Detective Konarski made no attempt to take notes or obtain my contact information so any confusion on the Fall River police’s side about what was requested or by whom is of their own doing. Without leaving the room or contacting anyone Konarski then told me my records request had been “passed on.” It has been over ten days and I have, needless to say, not had any response on this request.
As we waited in the interview room for Chief Racine, Thompson called the chief’s line. Thompson notified the woman who answered that he was recording the conversation to make sure it wouldn’t be actual felony wiretapping. Thompson informed her that we were in the interview room waiting for the chief. The woman explained that the chief was in a meeting, but that she would let him know.
At no time was Thompson informed that the police line was also being recorded by the Fall River police. We’ll see if the District Attorney, who spent months charging Thompson with a bogus wiretap charge, will pursue this case of what may be an actual wiretap.
After this exchange, Lieutenant Ronald Furtado, the head of Fall River’s “Professional Standards” division which I later learned encompasses Internal Affairs, then came to clarify that the Fall River police would not give us any further information and would not address either The Bay State Examiner or PINAC's overdue written requests.
Furtado explained that the Fall River police do not abide by the law about verbal requests and falsely claimed the chief was not in the building when we asked to see him (the chief's car was parked outside). Furtado told us that to make a records request we had to do it in writing in person or send it through the mail with a return receipt. Furtado then walked off mid-conversation to avoid telling me who to talk to about the written records requests from more than a month ago.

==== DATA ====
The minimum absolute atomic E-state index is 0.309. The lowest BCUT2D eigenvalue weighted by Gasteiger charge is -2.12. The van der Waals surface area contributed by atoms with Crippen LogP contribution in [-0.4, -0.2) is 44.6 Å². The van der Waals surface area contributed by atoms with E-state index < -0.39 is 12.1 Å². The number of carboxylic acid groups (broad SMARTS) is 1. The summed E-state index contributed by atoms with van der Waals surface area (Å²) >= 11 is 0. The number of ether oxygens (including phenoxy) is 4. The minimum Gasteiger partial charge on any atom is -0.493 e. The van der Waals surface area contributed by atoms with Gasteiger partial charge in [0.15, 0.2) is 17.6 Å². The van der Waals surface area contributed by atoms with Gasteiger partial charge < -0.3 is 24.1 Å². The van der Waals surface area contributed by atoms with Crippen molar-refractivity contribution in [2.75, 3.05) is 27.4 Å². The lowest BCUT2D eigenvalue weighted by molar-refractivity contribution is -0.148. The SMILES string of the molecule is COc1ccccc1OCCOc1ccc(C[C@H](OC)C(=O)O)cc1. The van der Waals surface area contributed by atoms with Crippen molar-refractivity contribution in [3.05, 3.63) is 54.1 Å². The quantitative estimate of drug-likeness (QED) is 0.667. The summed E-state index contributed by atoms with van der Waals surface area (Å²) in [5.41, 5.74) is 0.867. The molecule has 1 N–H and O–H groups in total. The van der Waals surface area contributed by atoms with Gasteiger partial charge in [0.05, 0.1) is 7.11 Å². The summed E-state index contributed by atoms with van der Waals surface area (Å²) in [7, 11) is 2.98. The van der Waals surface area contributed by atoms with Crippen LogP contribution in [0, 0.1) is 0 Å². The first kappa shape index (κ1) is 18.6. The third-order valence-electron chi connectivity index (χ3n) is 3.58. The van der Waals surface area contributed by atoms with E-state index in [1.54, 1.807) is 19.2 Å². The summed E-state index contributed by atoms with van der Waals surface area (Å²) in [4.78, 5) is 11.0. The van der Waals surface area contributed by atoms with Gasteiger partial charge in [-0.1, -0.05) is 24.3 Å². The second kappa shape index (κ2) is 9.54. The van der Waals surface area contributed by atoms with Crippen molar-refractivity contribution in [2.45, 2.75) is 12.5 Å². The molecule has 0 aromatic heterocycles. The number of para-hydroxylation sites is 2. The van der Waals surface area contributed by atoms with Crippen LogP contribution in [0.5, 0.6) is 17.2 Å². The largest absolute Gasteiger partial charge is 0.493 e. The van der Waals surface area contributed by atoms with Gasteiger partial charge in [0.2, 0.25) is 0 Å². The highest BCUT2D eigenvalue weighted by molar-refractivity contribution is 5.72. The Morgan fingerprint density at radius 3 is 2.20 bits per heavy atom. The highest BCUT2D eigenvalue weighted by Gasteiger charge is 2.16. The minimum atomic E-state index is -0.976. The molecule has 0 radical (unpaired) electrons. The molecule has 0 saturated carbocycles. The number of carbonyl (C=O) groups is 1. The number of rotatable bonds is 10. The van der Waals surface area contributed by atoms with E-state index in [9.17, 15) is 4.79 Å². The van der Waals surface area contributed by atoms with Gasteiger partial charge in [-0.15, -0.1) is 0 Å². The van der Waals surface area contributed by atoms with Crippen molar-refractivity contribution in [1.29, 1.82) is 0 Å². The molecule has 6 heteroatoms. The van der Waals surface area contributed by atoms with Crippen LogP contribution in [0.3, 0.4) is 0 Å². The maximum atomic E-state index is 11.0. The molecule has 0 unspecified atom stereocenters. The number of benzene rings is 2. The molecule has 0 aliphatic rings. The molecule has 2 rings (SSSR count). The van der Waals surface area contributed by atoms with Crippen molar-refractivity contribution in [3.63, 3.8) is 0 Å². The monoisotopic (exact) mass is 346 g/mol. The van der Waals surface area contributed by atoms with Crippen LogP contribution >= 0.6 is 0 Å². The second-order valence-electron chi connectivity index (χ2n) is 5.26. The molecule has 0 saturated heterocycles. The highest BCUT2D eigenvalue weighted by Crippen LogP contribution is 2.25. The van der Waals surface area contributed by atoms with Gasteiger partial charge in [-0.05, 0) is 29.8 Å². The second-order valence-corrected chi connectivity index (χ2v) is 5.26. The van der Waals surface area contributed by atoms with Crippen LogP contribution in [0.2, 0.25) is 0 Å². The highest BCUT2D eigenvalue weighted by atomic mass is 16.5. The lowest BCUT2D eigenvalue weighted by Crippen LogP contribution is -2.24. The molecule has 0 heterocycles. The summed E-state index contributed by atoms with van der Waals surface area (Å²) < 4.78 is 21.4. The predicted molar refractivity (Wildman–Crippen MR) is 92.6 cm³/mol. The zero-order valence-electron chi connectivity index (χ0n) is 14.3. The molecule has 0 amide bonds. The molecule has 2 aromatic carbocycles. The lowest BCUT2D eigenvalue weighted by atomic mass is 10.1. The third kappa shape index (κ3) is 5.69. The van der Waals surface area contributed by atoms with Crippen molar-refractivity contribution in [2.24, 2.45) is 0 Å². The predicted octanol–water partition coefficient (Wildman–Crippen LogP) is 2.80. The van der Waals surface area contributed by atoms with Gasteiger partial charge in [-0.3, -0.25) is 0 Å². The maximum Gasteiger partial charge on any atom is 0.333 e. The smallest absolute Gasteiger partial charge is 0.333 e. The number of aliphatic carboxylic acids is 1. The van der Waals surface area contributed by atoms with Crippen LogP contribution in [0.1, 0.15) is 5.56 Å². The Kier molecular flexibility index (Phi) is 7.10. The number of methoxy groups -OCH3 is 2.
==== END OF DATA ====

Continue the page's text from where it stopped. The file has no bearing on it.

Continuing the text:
I returned to the police window and requested to speak with whoever handles records requests. A short while later Staff Sergeant William Francis came out. The sergeant looked for any of the requests from The Bay State Examiner and PINAC and claimed Fall River police had none.
The sergeant explained that there is a process for making records requests: they only take the requests in writing and they have to be mailed to a specific division which would have the records. I asked for a list of the divisions and who I should address future requests to and was told I was not allowed to have that information.
I asked who was actually in charge of handling records requests and was told no one is but that whoever the staff sergeant on duty happens to be handles them. Given the ridiculous multitude of failures on display, I chose to make a new, verbal request for the various documents that the Examiner and PINAC had already requested in writing.